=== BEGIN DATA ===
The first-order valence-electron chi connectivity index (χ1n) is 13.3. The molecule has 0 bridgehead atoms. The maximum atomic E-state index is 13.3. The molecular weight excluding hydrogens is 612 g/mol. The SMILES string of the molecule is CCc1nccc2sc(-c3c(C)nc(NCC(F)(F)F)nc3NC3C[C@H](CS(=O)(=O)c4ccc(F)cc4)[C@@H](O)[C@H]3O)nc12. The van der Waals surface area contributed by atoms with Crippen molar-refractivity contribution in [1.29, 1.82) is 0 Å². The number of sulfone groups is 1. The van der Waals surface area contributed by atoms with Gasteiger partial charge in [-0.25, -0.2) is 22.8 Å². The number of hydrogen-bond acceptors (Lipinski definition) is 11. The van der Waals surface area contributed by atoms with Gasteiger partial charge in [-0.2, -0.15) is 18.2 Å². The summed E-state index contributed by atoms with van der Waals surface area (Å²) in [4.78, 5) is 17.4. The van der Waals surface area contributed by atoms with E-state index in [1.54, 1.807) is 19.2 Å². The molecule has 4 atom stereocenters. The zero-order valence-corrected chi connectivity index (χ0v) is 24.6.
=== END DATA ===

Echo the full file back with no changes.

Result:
The first-order valence-electron chi connectivity index (χ1n) is 13.3. The molecule has 0 bridgehead atoms. The maximum atomic E-state index is 13.3. The molecular weight excluding hydrogens is 612 g/mol. The SMILES string of the molecule is CCc1nccc2sc(-c3c(C)nc(NCC(F)(F)F)nc3NC3C[C@H](CS(=O)(=O)c4ccc(F)cc4)[C@@H](O)[C@H]3O)nc12. The van der Waals surface area contributed by atoms with Crippen molar-refractivity contribution in [1.29, 1.82) is 0 Å². The number of sulfone groups is 1. The van der Waals surface area contributed by atoms with Gasteiger partial charge in [-0.25, -0.2) is 22.8 Å². The number of hydrogen-bond acceptors (Lipinski definition) is 11. The van der Waals surface area contributed by atoms with Gasteiger partial charge in [-0.2, -0.15) is 18.2 Å². The summed E-state index contributed by atoms with van der Waals surface area (Å²) in [4.78, 5) is 17.4. The van der Waals surface area contributed by atoms with E-state index in [1.54, 1.807) is 19.2 Å². The molecule has 4 atom stereocenters. The zero-order valence-corrected chi connectivity index (χ0v) is 24.6.